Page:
David Wh: there is a kind of sneery triumphalism that appears whenever Con Evos start talking about numbers in pews. I do know plenty of Con Evo churches that are very unsuccessful numbers-wise, and I often feel sorry for their clergy, as they must get sneered at by their fellow Evangelicals even more than the rest of us do. I don't it is worth arguing on that level, really. The chickens will come home to roost eventually: I just don't believe that homophobic religion has a future as anything mainstream in Europe, simply because I keep my ear to the ground and observe the massive change in attitudes towards gay people that is a defining characteristic of the younger generation throughout Europe. That taboo is finished now, so there's just no point in trying to recreate it, even if were in any sense desirable to do so.

Church history reminds us that many far greater doctrinal upheavals have been experienced over the centuries (the change over usury was far more of a volte face, for example). This one is being blown up out of all proportion for reasons that have nothing to do with doctrine and everything to do with the psychology of a certain type of straight man who is uncomfortable with gay men. That's all it is, which is what sane people outside the Church can see clearly.

I do live according to biblical morality, David, and am partnered. I think "Judge not, that ye be not judged" might be good words for Christians to start listening to for the first time in this context. But remember, the RC Church is the one that demands vows of celibacy, and their system is disastrous. I stand by Article 32 (of the 39): "Bishops, priests and deacons are not commanded by God's law either to vow the estate of single life, or to abstain from marriage: therefore it is lawful for them... to marry." That option is now open for gay people too, thanks to the recent changes in the law.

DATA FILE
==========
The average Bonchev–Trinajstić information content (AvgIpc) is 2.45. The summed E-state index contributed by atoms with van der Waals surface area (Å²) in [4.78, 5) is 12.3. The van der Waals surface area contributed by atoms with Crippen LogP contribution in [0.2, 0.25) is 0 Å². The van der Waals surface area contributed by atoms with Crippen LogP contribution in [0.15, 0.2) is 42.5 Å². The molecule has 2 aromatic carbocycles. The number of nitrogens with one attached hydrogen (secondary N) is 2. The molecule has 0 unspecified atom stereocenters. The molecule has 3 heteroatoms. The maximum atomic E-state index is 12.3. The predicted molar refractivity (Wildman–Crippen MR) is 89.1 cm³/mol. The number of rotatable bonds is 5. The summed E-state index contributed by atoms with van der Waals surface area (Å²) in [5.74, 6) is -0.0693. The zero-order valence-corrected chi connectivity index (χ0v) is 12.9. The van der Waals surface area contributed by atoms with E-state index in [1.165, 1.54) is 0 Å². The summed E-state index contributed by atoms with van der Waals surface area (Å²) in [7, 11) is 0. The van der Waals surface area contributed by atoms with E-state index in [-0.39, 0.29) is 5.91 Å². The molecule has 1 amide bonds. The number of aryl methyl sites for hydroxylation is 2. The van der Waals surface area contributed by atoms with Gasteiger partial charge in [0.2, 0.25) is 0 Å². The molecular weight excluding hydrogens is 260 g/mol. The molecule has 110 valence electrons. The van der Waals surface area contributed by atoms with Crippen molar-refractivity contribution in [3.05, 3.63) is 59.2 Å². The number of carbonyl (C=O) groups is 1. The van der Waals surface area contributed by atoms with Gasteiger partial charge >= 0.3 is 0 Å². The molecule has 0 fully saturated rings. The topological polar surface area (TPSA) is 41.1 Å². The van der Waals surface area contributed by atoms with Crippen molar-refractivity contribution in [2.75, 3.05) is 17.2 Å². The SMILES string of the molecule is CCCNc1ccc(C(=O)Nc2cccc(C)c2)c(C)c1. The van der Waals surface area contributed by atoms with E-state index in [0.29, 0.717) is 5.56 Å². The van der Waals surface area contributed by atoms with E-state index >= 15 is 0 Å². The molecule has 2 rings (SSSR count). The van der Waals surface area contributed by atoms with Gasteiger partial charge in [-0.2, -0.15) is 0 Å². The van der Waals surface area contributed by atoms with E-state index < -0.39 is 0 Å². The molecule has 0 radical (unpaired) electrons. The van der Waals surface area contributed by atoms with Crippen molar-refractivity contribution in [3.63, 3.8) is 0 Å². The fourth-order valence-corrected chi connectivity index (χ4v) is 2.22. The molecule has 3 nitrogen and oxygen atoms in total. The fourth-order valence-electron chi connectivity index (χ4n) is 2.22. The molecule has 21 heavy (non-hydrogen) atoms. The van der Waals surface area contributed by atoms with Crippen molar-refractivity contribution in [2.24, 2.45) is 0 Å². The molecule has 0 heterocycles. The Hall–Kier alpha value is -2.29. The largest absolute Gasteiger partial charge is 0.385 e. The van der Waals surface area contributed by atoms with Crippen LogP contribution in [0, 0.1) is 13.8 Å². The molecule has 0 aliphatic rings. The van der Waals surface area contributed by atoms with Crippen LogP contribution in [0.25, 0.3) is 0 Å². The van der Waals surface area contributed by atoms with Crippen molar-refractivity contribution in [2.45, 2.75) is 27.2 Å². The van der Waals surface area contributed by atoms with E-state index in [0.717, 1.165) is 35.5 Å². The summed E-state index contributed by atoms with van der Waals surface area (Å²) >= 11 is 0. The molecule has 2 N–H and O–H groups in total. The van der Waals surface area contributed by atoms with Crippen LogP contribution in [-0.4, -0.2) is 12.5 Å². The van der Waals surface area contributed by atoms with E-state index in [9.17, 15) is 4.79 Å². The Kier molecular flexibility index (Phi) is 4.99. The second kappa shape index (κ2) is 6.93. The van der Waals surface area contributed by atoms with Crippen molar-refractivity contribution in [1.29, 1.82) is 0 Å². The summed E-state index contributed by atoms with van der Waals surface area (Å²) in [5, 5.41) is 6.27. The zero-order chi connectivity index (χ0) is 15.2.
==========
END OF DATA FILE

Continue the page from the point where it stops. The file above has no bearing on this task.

Posted by: Fr Mark on Thursday, 13 March 2008 at 9:00am GMT

To continue Gareth's posting

There are some who are flooding this sight purporting liberalism to be more tolerant than it is.

No one on TA has ever condoned or advocated for pedophilia, genital mutilation of pubescent females, polygamy or adultery.

But then facts and a fair hearing have never been a hindrance for those whose ultimate desire is the extermination of all life on this planet (they won't recognise Jesus unless he kills this planet and replaces it with a "new heaven and earth").

Luke 18:8 "...when the Son of Man comes, will he find faith on the earth?”

Not if some souls had their way. They thought they had the bible so stiched up that the feminine was completely discredited and no metaphysical souls could move to save humanity. Conversely, they thought they had Jesus so condemned that metaphysical souls wouldn't realise the manipulation that had happened and in their anger destroyed this planet and their occupants.

No. The forces that could destroy this planet have sentience, and they realise the manipulation that has occurred. Jesus can be what he was ordained to be (the healer and prince of peace for this planet) or he can be the laughing stock of all creation for killing a whole planet by his "high priests'" theology and manifestations.

The universe will continue either way, humanity may or may not, and Jesus' credibility in the big picture is affected by what Jesus endorses or fails to affirm. No dark forces move against Jesus, it's far more fun to watch him explain this planet's imminent extinction at his "high priests" own commands. Similarly, no one is going to take this planet off of Jesus' hands. Far be it for any soul to purport to have shaped this planet's destiny. It's Jesus' planet and Jesus is only accountable to God for what is manifested.

Posted by: Cheryl Va. on Thursday, 13 March 2008 at 10:11am GMT

"All the large and growing parishes are evangelical and nearly all are in sympathy with, or actually have direct connections with, the Global South. Liberal parishes on the other hand tend to be small and dying out."


I know of conservative churches that are large and growing. I know of conservative churches that are small and declining.

Likewise, I know of liberal churches that are large and growing and others that are small and declining.

The common denominator among large and growing churches is not a rigid Victorianism, nor is it a fundamentalist ideology. It is, rather, an outward focus. Similarly, the common denominator among small and declining churches is not a laissez-faire liberalism nor a doctrine-less fluidity, but rather an inward focus.

At the end of the day, churches grow which chhose to grow.